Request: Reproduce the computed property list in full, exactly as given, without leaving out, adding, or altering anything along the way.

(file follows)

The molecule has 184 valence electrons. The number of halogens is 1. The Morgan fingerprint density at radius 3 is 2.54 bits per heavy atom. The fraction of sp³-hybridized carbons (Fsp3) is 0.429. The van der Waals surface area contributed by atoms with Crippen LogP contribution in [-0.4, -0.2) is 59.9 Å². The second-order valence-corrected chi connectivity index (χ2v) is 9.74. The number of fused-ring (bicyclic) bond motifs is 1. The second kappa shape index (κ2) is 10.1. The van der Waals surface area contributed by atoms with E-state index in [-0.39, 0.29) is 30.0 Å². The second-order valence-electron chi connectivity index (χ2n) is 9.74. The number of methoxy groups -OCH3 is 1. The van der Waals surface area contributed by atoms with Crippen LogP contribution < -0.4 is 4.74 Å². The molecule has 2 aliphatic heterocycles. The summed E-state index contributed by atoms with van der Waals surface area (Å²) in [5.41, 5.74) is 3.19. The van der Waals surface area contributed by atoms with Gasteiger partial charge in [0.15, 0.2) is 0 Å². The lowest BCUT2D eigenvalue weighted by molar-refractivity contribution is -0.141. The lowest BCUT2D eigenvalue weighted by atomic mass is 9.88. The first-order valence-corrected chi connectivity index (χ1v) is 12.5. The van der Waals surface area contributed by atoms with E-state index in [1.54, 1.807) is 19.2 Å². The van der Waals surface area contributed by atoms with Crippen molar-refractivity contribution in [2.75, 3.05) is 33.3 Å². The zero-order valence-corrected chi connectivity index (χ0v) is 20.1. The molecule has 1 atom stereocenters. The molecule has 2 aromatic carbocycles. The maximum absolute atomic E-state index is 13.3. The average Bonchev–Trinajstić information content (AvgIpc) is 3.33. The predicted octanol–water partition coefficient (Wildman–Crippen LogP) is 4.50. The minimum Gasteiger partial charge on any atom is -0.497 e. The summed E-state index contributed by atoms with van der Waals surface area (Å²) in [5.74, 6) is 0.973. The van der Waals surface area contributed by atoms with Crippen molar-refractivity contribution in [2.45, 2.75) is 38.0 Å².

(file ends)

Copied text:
The molecule has 184 valence electrons. The number of halogens is 1. The Morgan fingerprint density at radius 3 is 2.54 bits per heavy atom. The fraction of sp³-hybridized carbons (Fsp3) is 0.429. The van der Waals surface area contributed by atoms with Crippen LogP contribution in [-0.4, -0.2) is 59.9 Å². The second-order valence-corrected chi connectivity index (χ2v) is 9.74. The number of fused-ring (bicyclic) bond motifs is 1. The second kappa shape index (κ2) is 10.1. The van der Waals surface area contributed by atoms with E-state index in [-0.39, 0.29) is 30.0 Å². The second-order valence-electron chi connectivity index (χ2n) is 9.74. The number of methoxy groups -OCH3 is 1. The van der Waals surface area contributed by atoms with Crippen LogP contribution < -0.4 is 4.74 Å². The molecule has 2 aliphatic heterocycles. The summed E-state index contributed by atoms with van der Waals surface area (Å²) in [5.41, 5.74) is 3.19. The van der Waals surface area contributed by atoms with Gasteiger partial charge in [0.15, 0.2) is 0 Å². The lowest BCUT2D eigenvalue weighted by molar-refractivity contribution is -0.141. The lowest BCUT2D eigenvalue weighted by atomic mass is 9.88. The first-order valence-corrected chi connectivity index (χ1v) is 12.5. The van der Waals surface area contributed by atoms with E-state index in [1.54, 1.807) is 19.2 Å². The van der Waals surface area contributed by atoms with Crippen molar-refractivity contribution in [2.75, 3.05) is 33.3 Å². The zero-order valence-corrected chi connectivity index (χ0v) is 20.1. The molecule has 1 atom stereocenters. The molecule has 2 aromatic carbocycles. The maximum absolute atomic E-state index is 13.3. The average Bonchev–Trinajstić information content (AvgIpc) is 3.33. The predicted octanol–water partition coefficient (Wildman–Crippen LogP) is 4.50. The minimum Gasteiger partial charge on any atom is -0.497 e. The summed E-state index contributed by atoms with van der Waals surface area (Å²) in [5.74, 6) is 0.973. The van der Waals surface area contributed by atoms with Crippen molar-refractivity contribution in [2.45, 2.75) is 38.0 Å².